Accordingly, the carefully worded 2017 friendship treaty states: "The agreement is signed in two original copies, each in the official languages of both sides -- the Macedonian language according to the Constitution of the Republic of Macedonia and the Bulgarian language according to the Constitution of the Republic of Bulgaria."

Common History, Differing Viewpoints

The language issue isn't the only contentious issue in Bulgarian-Macedonian relations. Disputes have also arisen over differing points of view on historic events in the Balkans.

One key debate focuses on Bulgarian military forces deployed in what is now Macedonia during World War II, when the Bulgarian monarchy was allied with Nazi Germany and the Axis powers.

Macedonian schools since the end of World War II have taught that the Bulgarian troops were "fascist occupiers," while Bulgarian schools teach that they were "liberators."

Another historical dispute involves Ottoman-era revolutionary movements that both countries now claim as part of their own history.

In fact, Karakachanov's nationalist VMRO-BND claims it is the successor of the historic Internal Macedonian Revolutionary Organization (VMRO) -- a group founded in the 1890s that initially aimed to gain autonomy from Ottoman rule in the regions of Macedonia and Adrianople.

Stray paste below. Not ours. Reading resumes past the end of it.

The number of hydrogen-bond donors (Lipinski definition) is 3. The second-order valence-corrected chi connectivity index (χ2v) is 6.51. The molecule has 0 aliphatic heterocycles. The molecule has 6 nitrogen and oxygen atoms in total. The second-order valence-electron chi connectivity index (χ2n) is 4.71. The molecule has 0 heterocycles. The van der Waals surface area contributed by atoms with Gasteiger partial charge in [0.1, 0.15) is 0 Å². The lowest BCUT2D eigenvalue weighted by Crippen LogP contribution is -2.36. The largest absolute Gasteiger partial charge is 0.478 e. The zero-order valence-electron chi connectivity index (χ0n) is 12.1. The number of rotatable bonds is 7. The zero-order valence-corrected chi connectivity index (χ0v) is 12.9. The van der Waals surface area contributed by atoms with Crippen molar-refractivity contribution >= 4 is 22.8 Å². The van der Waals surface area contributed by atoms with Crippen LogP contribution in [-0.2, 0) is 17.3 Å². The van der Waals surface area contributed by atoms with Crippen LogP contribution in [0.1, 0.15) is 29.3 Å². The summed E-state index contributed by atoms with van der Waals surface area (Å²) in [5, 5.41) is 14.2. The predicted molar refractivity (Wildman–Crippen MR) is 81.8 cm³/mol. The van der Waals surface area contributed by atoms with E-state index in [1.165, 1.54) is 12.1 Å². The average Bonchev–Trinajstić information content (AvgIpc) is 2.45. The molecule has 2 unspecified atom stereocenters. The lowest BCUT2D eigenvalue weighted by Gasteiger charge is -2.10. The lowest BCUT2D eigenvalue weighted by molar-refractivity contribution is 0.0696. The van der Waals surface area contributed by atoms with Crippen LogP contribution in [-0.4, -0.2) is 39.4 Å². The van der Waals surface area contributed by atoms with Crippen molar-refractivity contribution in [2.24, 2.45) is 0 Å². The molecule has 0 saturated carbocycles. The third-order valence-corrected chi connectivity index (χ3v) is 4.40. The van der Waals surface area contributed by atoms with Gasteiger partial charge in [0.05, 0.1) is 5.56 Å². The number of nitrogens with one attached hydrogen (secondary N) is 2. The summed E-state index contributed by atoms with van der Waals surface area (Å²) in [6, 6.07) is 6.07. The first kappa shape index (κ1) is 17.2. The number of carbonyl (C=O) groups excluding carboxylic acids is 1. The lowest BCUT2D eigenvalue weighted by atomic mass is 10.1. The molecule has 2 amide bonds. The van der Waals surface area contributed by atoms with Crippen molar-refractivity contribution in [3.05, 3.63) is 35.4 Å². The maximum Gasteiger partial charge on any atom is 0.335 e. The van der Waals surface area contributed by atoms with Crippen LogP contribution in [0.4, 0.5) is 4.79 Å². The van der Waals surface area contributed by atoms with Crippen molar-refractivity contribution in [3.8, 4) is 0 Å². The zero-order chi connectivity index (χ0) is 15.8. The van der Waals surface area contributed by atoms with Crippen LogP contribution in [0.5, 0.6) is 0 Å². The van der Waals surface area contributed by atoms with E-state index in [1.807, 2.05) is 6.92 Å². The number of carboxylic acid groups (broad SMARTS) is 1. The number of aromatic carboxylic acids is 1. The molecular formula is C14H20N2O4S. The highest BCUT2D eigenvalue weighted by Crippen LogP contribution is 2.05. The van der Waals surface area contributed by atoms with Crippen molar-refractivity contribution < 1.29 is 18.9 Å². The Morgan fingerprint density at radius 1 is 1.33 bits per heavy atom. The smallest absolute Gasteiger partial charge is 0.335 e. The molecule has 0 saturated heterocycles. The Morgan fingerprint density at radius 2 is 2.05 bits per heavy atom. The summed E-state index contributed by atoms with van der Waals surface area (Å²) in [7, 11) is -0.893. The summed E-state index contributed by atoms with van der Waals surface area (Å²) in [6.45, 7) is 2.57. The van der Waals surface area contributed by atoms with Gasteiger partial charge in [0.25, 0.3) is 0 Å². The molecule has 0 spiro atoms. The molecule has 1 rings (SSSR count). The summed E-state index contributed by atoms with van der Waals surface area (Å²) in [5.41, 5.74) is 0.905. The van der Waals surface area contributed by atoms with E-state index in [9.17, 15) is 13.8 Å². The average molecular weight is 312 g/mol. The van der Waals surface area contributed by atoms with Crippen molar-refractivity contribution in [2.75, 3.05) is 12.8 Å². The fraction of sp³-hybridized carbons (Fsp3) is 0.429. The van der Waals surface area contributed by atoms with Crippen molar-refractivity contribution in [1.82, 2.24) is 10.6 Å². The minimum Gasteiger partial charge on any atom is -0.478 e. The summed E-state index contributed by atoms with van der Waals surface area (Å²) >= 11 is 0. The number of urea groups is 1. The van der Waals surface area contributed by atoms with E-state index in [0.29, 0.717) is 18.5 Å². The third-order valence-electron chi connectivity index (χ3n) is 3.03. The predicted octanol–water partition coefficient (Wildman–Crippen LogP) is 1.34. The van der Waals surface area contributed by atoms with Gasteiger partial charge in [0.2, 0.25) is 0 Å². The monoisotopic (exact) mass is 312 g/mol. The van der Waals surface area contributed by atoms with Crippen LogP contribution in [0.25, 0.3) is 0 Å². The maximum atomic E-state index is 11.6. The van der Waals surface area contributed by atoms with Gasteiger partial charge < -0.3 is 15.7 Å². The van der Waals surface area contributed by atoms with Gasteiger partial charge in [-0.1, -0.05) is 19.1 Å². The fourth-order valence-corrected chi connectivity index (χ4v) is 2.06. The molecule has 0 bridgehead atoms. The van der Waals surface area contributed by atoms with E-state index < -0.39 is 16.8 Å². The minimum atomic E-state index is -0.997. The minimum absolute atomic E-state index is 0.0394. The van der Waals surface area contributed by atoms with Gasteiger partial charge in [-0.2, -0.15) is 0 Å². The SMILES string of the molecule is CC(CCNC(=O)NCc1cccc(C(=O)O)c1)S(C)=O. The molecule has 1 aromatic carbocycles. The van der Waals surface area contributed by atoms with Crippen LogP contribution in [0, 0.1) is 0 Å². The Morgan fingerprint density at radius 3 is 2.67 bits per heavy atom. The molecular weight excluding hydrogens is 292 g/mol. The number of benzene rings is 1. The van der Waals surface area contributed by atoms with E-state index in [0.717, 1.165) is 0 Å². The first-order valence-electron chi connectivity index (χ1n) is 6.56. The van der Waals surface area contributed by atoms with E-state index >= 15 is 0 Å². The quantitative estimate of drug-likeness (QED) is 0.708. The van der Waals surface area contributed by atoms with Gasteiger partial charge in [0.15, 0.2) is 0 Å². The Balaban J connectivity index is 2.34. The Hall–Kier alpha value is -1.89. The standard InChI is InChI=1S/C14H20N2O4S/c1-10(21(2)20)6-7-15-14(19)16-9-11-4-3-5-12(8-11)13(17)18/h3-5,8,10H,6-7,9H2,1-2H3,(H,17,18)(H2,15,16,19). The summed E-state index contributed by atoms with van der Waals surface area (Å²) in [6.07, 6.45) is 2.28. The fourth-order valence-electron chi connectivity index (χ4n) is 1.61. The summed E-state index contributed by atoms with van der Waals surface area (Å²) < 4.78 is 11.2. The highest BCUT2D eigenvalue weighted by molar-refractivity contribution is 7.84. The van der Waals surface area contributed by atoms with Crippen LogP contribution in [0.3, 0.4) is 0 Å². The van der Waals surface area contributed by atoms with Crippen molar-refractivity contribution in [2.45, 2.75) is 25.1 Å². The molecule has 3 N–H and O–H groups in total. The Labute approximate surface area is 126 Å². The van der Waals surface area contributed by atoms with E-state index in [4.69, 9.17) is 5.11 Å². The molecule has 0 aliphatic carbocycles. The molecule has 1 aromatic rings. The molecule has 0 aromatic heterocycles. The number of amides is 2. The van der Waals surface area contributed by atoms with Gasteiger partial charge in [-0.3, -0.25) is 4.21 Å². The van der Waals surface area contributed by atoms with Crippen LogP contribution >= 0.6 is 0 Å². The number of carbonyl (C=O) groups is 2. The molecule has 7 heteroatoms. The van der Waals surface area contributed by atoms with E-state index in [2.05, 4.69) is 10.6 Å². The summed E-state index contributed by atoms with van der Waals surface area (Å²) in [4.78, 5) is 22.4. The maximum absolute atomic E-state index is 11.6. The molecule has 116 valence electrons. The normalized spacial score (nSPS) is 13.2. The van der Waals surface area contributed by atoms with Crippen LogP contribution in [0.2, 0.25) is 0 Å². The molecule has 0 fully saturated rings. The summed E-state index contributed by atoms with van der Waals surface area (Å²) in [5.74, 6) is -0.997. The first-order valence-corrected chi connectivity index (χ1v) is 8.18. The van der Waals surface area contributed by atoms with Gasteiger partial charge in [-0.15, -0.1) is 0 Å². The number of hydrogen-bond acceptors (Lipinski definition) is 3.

Under the friendship agreement, a Bulgarian-Macedonian Historical Committee has been set up with experts from both countries, who are trying to align their history books as much as possible to reduce future tensions.

Following two rounds of talks behind closed doors, interviews by RFE/RL with committee members suggest their discussions on some historical events encountered some sticking points.

"Macedonian textbooks will not present historical events according to the Bulgarian template," Macedonian committee member Petar Todorov tells RFE/RL. "But the new textbooks -- we will try to overcome the disputes and have them written in a way that helps build a long-term and lasting peace."

"We'd like the new textbooks to develop critical thinking by Macedonian students," Todorov adds. "That's something that we cannot find at the moment in Macedonia or in the region."

Todorov accepts that Bulgaria and Macedonia share a common history. But he insists that Macedonians also have their own language and national identity that is independent of historical ties with Bulgaria.

"A common history doesn't mean 'one people, two states'," Todorov says. "There is a common history between Bulgaria and Macedonia, but it is the history of being under Ottoman rule."

"We can also say that Macedonia and Serbia had a common history during the time of Yugoslavia."

Written and reported by Ron Synovitz, with additional reporting by RFE/RL's Balkan Service